Disease detection just became so easy that anyone could do it… with glow in the dark paper. Just add a drop of blood onto it and wait 20 minutes for the result to appear. The simplicity of this procedure could potentially make it the primary method of choice in the detection and control of infectious diseases. It is the ideal solution as it is light-weight, has low material costs, disposable, and deliverable to end‐users. The best part is, the results are almost instantaneous.
Brought to you by Researchers from Eindhoven University of Technology (TU/e) in the Netherlands and Keio University in Japan. This glow in the dark paper is in actuality, a fully-integrated paper-based analytical system that relies on ratiometric bioluminescence detection. The paper contains antibody-targeting bioluminescent sensing proteins (and other essential assay components) that detect the presence and the concentration of multiple antibodies from whole blood. Antibodies (also known as immunoglobulins, abbreviated Ig) are gamma globulin proteins that are found in blood or other bodily fluids of vertebrates. They are used by the immune system to identify and neutralize foreign objects, such as bacteria and viruses.
The results from the strip are based on the color of emitted light. “A biochemical reaction causes the underside of paper to emit blue-green light,” says TU/e professor and research leader Maarten Merkx. “The bluer the color, the higher the concentration of antibodies.” A normal digital camera, or even a mobile phone, is sufficient to determine the exact color. They have successfully tested three antibodies with their prototype; for HIV, Flu, and Dengue fever.
The color of the glow is caused by the luminous sensor protein developed at TU/e. When it reacts with the drop of blood there is an initial reaction that produces blue light via bioluminescence. It is the same enzyme that illuminates fireflies and certain fish. The second reaction converts the blue light into a green light. But, if an antibody binds to the sensor protein the second reaction is blocked. The concentration of antibodies is represented by the ratio of blue and green light. “So not only do you know whether the antibody is in the blood, but also how much,” says Merkx.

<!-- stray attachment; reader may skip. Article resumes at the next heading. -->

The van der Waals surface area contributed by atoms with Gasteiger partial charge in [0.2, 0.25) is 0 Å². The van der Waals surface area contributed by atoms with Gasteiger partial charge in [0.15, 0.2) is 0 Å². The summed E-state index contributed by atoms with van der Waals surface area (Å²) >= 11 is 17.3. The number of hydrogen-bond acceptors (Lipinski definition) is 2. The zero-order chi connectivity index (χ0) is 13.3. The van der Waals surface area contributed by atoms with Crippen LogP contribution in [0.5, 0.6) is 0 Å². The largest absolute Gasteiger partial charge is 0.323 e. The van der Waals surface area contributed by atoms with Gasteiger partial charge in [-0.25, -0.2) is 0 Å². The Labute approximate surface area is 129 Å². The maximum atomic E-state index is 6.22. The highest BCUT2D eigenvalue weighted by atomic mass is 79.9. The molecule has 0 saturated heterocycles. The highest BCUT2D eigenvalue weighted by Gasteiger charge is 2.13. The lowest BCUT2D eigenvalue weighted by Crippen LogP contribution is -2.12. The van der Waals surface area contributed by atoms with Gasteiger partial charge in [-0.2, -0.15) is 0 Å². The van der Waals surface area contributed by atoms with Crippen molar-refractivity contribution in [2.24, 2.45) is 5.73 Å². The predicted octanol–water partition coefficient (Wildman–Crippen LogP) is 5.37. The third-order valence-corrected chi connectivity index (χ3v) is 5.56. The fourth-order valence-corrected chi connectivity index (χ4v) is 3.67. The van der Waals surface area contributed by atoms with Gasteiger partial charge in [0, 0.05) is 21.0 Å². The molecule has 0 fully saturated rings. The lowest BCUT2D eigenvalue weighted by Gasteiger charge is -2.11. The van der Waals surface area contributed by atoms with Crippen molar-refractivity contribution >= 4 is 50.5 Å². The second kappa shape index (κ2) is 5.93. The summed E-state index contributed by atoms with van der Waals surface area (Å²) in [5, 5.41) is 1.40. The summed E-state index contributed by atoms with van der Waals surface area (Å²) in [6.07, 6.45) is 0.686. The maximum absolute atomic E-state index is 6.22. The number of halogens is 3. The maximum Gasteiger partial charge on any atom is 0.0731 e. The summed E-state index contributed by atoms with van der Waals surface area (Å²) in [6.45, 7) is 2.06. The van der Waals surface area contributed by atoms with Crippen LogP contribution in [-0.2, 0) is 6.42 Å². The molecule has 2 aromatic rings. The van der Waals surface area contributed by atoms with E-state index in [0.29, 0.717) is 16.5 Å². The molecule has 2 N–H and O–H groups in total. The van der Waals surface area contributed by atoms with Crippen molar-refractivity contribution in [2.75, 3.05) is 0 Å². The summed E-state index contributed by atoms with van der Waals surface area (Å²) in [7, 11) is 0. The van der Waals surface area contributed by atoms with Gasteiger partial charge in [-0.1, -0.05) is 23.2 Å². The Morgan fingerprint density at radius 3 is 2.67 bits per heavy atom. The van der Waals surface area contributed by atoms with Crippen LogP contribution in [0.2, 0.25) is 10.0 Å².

Their work represents an important advance in the field of Point-of-care testing (POCT). It is shifting paper‐based analytical device technology from academic research laboratories to the marketplace. The test is expected to be commercially available within a few years. This type of device is ideally suited for user‐friendly point‐of‐care testing in low‐resource environments. A research paper called Paper‐Based Antibody Detection Devices Using Bioluminescent BRET‐Switching Sensor Proteins was published that reports on the work producing and testing the prototype.